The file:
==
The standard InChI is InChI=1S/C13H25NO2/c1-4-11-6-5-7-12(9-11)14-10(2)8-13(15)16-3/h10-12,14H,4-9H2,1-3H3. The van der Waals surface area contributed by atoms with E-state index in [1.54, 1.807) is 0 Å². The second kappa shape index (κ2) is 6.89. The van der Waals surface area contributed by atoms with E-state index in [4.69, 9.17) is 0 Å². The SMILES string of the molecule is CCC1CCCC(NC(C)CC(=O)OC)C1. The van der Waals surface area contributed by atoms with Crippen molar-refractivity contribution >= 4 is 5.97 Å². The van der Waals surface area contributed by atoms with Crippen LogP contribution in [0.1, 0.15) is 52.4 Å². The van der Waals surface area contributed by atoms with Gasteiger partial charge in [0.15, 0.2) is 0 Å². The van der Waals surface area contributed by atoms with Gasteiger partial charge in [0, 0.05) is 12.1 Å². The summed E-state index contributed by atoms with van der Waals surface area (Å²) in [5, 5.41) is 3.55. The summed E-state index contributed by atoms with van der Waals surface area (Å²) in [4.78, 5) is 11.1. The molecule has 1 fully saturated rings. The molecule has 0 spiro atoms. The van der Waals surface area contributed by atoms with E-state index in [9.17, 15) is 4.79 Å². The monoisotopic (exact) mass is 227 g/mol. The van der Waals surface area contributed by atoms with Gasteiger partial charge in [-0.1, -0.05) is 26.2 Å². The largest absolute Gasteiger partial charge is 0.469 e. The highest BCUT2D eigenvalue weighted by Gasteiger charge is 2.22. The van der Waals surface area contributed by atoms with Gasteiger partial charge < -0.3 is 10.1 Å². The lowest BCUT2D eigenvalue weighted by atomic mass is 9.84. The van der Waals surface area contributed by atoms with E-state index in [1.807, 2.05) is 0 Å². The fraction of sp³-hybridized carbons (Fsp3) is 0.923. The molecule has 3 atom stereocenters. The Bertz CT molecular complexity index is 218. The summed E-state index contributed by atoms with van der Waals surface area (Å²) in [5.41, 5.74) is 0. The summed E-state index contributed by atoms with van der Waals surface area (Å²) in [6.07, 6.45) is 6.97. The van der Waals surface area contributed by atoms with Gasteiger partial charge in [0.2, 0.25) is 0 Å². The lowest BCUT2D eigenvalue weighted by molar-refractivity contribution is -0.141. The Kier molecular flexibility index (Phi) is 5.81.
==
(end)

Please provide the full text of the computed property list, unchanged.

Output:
The standard InChI is InChI=1S/C13H25NO2/c1-4-11-6-5-7-12(9-11)14-10(2)8-13(15)16-3/h10-12,14H,4-9H2,1-3H3. The van der Waals surface area contributed by atoms with E-state index in [1.54, 1.807) is 0 Å². The second kappa shape index (κ2) is 6.89. The van der Waals surface area contributed by atoms with E-state index in [4.69, 9.17) is 0 Å². The SMILES string of the molecule is CCC1CCCC(NC(C)CC(=O)OC)C1. The van der Waals surface area contributed by atoms with Crippen molar-refractivity contribution >= 4 is 5.97 Å². The van der Waals surface area contributed by atoms with Crippen LogP contribution in [0.1, 0.15) is 52.4 Å². The van der Waals surface area contributed by atoms with Gasteiger partial charge in [0.15, 0.2) is 0 Å². The van der Waals surface area contributed by atoms with Gasteiger partial charge in [0, 0.05) is 12.1 Å². The summed E-state index contributed by atoms with van der Waals surface area (Å²) in [5, 5.41) is 3.55. The summed E-state index contributed by atoms with van der Waals surface area (Å²) in [4.78, 5) is 11.1. The molecule has 1 fully saturated rings. The molecule has 0 spiro atoms. The van der Waals surface area contributed by atoms with E-state index in [9.17, 15) is 4.79 Å². The monoisotopic (exact) mass is 227 g/mol. The van der Waals surface area contributed by atoms with Gasteiger partial charge in [-0.1, -0.05) is 26.2 Å². The largest absolute Gasteiger partial charge is 0.469 e. The highest BCUT2D eigenvalue weighted by Gasteiger charge is 2.22. The van der Waals surface area contributed by atoms with Gasteiger partial charge < -0.3 is 10.1 Å². The lowest BCUT2D eigenvalue weighted by atomic mass is 9.84. The van der Waals surface area contributed by atoms with E-state index in [1.807, 2.05) is 0 Å². The fraction of sp³-hybridized carbons (Fsp3) is 0.923. The molecule has 3 atom stereocenters. The Bertz CT molecular complexity index is 218. The summed E-state index contributed by atoms with van der Waals surface area (Å²) in [5.41, 5.74) is 0. The summed E-state index contributed by atoms with van der Waals surface area (Å²) in [6.07, 6.45) is 6.97. The van der Waals surface area contributed by atoms with Gasteiger partial charge in [0.2, 0.25) is 0 Å². The lowest BCUT2D eigenvalue weighted by molar-refractivity contribution is -0.141. The Kier molecular flexibility index (Phi) is 5.81.